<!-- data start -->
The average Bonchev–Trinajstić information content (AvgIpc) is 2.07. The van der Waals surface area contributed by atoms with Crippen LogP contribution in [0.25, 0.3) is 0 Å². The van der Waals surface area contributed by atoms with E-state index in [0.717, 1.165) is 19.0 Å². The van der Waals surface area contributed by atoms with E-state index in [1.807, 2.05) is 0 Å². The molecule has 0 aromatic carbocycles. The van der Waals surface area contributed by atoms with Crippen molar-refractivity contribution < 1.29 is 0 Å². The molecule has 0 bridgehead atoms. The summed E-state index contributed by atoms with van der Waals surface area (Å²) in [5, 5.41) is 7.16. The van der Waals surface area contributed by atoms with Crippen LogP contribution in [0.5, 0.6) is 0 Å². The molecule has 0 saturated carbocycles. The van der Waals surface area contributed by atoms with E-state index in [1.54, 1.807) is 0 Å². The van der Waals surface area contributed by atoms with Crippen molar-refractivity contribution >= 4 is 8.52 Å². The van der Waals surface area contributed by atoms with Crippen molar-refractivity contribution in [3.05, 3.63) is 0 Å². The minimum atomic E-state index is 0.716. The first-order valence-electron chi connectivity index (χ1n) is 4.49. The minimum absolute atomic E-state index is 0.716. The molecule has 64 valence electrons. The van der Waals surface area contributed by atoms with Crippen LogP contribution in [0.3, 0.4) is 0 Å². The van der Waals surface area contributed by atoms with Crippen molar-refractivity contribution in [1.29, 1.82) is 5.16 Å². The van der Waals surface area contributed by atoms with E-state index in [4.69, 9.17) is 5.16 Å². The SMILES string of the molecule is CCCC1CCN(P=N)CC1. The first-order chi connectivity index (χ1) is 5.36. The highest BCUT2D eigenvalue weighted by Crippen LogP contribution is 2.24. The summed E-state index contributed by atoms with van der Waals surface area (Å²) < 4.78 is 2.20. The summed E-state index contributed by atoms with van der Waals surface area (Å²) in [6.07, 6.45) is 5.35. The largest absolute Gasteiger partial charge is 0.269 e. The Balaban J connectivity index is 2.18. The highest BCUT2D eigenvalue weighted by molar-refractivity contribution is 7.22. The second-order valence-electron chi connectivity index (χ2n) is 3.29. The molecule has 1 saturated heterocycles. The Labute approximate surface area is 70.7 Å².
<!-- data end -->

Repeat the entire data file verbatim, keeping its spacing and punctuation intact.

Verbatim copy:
The average Bonchev–Trinajstić information content (AvgIpc) is 2.07. The van der Waals surface area contributed by atoms with Crippen LogP contribution in [0.25, 0.3) is 0 Å². The van der Waals surface area contributed by atoms with E-state index in [0.717, 1.165) is 19.0 Å². The van der Waals surface area contributed by atoms with E-state index in [1.807, 2.05) is 0 Å². The molecule has 0 aromatic carbocycles. The van der Waals surface area contributed by atoms with Crippen molar-refractivity contribution < 1.29 is 0 Å². The molecule has 0 bridgehead atoms. The summed E-state index contributed by atoms with van der Waals surface area (Å²) in [5, 5.41) is 7.16. The van der Waals surface area contributed by atoms with Crippen LogP contribution in [0.5, 0.6) is 0 Å². The molecule has 0 saturated carbocycles. The van der Waals surface area contributed by atoms with E-state index in [1.54, 1.807) is 0 Å². The van der Waals surface area contributed by atoms with Crippen molar-refractivity contribution >= 4 is 8.52 Å². The van der Waals surface area contributed by atoms with Crippen molar-refractivity contribution in [3.05, 3.63) is 0 Å². The minimum atomic E-state index is 0.716. The first-order valence-electron chi connectivity index (χ1n) is 4.49. The minimum absolute atomic E-state index is 0.716. The molecule has 64 valence electrons. The van der Waals surface area contributed by atoms with Crippen LogP contribution in [0.3, 0.4) is 0 Å². The van der Waals surface area contributed by atoms with Crippen molar-refractivity contribution in [1.29, 1.82) is 5.16 Å². The van der Waals surface area contributed by atoms with E-state index in [4.69, 9.17) is 5.16 Å². The SMILES string of the molecule is CCCC1CCN(P=N)CC1. The first-order chi connectivity index (χ1) is 5.36. The highest BCUT2D eigenvalue weighted by Crippen LogP contribution is 2.24. The summed E-state index contributed by atoms with van der Waals surface area (Å²) < 4.78 is 2.20. The summed E-state index contributed by atoms with van der Waals surface area (Å²) in [6.07, 6.45) is 5.35. The largest absolute Gasteiger partial charge is 0.269 e. The Balaban J connectivity index is 2.18. The highest BCUT2D eigenvalue weighted by molar-refractivity contribution is 7.22. The second-order valence-electron chi connectivity index (χ2n) is 3.29. The molecule has 1 saturated heterocycles. The Labute approximate surface area is 70.7 Å².